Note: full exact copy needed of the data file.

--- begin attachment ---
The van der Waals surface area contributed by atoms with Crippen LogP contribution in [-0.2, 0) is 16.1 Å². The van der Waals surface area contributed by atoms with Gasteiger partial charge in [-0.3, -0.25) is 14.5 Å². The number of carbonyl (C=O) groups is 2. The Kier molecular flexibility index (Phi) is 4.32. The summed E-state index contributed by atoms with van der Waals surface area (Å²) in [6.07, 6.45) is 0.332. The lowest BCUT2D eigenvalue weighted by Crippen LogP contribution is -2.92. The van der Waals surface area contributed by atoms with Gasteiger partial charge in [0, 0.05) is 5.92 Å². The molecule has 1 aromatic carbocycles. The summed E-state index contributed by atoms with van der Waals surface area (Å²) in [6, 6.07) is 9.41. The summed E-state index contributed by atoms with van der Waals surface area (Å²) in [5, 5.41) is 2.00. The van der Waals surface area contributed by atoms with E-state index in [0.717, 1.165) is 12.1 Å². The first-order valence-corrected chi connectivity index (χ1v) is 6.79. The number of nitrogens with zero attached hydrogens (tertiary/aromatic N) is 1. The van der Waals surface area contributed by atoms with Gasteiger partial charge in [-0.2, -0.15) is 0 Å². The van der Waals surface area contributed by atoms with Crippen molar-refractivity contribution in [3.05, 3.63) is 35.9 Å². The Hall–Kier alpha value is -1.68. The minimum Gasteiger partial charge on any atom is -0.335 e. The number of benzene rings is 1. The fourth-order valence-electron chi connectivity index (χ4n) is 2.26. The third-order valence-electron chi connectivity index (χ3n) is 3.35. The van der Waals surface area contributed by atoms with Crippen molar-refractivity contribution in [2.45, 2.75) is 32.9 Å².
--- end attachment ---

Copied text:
The van der Waals surface area contributed by atoms with Crippen LogP contribution in [-0.2, 0) is 16.1 Å². The van der Waals surface area contributed by atoms with Gasteiger partial charge in [-0.3, -0.25) is 14.5 Å². The number of carbonyl (C=O) groups is 2. The Kier molecular flexibility index (Phi) is 4.32. The summed E-state index contributed by atoms with van der Waals surface area (Å²) in [6.07, 6.45) is 0.332. The lowest BCUT2D eigenvalue weighted by Crippen LogP contribution is -2.92. The van der Waals surface area contributed by atoms with Gasteiger partial charge in [0, 0.05) is 5.92 Å². The molecule has 1 aromatic carbocycles. The summed E-state index contributed by atoms with van der Waals surface area (Å²) in [6, 6.07) is 9.41. The summed E-state index contributed by atoms with van der Waals surface area (Å²) in [5, 5.41) is 2.00. The van der Waals surface area contributed by atoms with E-state index in [0.717, 1.165) is 12.1 Å². The first-order valence-corrected chi connectivity index (χ1v) is 6.79. The number of nitrogens with zero attached hydrogens (tertiary/aromatic N) is 1. The van der Waals surface area contributed by atoms with Gasteiger partial charge in [-0.2, -0.15) is 0 Å². The van der Waals surface area contributed by atoms with Crippen molar-refractivity contribution in [3.05, 3.63) is 35.9 Å². The Hall–Kier alpha value is -1.68. The minimum Gasteiger partial charge on any atom is -0.335 e. The number of benzene rings is 1. The fourth-order valence-electron chi connectivity index (χ4n) is 2.26. The third-order valence-electron chi connectivity index (χ3n) is 3.35. The van der Waals surface area contributed by atoms with Crippen molar-refractivity contribution in [2.45, 2.75) is 32.9 Å².